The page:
The Birds squandered their chances of a Beltway sweep in losing to the Washington Nationals 9-3 under DC’s blonde sunshine yesterday afternoon. Wei-Yin Chen was fairly effective in his first two innings of work, retiring five of the first six batters. However Chen seemed to lose some of his luster after awhile due to the fact that he got away from his fastball. When he spoke to the media after the game, Chen said that he felt his fastball wasn’t as good as it normally is, so he started going to offspeed pitches. Catcher Luis Exposito confirmed this as well, and took part of the blame on himself for calling those pitches. One way or the other, it played into Washington’s hands.
The O’s jumped out to a 3-0 lead as Xavier Avery scored on Nick Markakis’ RBI-double. Avery is making Buck Showalter and Dan Duquette’s jobs very difficult moving forward because they’re going to have to decide what to do once Nolan Reimold comes back. Avery is looking like he could be a decent guy batting lead off, and without a doubt he brings a lot of pep to the lineup with his blazing speed. Avery added to the lead in the second with a two RBI-single up the middle. As for Nick Markakis, he haunted Nationals’ pitching all weekend with two homers and then the RBI-single yesterday.
Part of National League baseball of course is the fact that the pitchers hit, and Stephen Strasburg certainly did a few things for his own cause yesterday. He led off the last of the third with a single that started a game-tying rally. In the fourth Washington took the lead on Jesus Flores’ solo home run, which Strasburg followed with one of his own (his first big league home run). This is partly where Wei-Yin Chen is coming from when he says that he threw too many off speed pitches. In general pitchers aren’t the greatest hitters in the world, although occasionally you find one that can swing the stick in a halfway decent manner (Strasburg appears to be in that category). So in general, pitchers pitch their counterparts with straight heat; Strasburg’s home run came on a hanging curve ball from Chen. Ironically, both pitchers were lifted earlier than their managers would have liked; Strasburg after five innings with arm stiffness, and Chen after 4.1 innings. Chen apparently strained his non-throwing wrist swinging in his first at-bat, and manager Buck Showalter told him not to swing any longer in future at-bats as a result.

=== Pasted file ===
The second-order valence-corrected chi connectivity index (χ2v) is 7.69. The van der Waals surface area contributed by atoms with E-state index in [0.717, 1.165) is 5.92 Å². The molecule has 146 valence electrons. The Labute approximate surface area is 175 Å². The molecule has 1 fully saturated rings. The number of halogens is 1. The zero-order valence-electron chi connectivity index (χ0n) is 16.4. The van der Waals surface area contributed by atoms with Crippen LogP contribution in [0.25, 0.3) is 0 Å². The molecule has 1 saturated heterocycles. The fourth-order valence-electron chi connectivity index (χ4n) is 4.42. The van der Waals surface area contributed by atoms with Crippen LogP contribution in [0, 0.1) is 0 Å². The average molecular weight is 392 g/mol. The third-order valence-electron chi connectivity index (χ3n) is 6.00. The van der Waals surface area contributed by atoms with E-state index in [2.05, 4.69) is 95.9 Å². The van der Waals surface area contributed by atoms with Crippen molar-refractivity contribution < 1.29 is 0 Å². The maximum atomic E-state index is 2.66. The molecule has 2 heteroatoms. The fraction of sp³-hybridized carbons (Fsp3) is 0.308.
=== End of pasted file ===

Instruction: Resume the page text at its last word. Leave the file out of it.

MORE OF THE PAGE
After winning the first two games of the series you almost feel as if you dropped two-of-three by losing the finale. However let’s not forget that this is a first-place team we’re talking about. Someone asked me yesterday if I felt that we saw “the real Orioles” yesterday in that they only scored three runs on six hits while committing one error and a host of other defensive miscues. My response was that you have to look at the full body of work in anything. The O’s have had a lot more games like the previous two than they have like yesterday’s. Here’s an interesting parallel; last year in the DC series the Nats took the first two games and the O’s won the third one on the heels of a sloppy defensive afternoon by the Nats. Washington snapped an eight or nine game winning streak that day, and I overheard MASN/Nationals’ commentator F.P. Santangelo saying that when winning streaks are snapped it’s rarely a tough “grind it out” game. Generally it’s pretty ugly all in all, which is exactly what we saw yesterday as the Orioles snapped a five-game winning streak. Will the Orioles lose another game sometime soon? Absolutely. However anyone that thinks the season is over due to this loss is…just plain wrong!
Tonight the Orioles return home and to American League play as the Boston Red Sox come to town for a three-game series. The Orioles will see Clay Buchholtz and his 7.77 ERA this evening. However in his previous start last week against Tampa he struck out five and walked only one batter. The Red Sox in general have seemingly come back “up to earth” just a bit, and they’re riding high after taking two-of-three in Philadelphia over the weekend. The Orioles will trot Tommy Hunter back out to the mound tonight; Hunter gave up two runs over seven innings last week in Kansas City, and has looked better since he was sent to the minors for three days at the beginning of the month.
While the O’s couldn’t complete the sweep, taking two-of-three from Washington on the road should speak volumes. In watching ESPN’s Sunday Night game last night the commentators were talking about the O’s. Orel Hersheisser said that while some people such as myself continue to throw in the “it’s still early” moniker, he “doesn’t know how early it still is.” Based on preseason predictions I suppose Washington should have at least taken two-of-three in this series (if not swept it). However instead we had our very first “Battle of the Beltways” that had any sort of meaning aside from bragging rights. Based on current records and based on the results of the weekend, it should be obvious to even the most impartial person out there who the better team is at the moment in the mid-Atlantic region.
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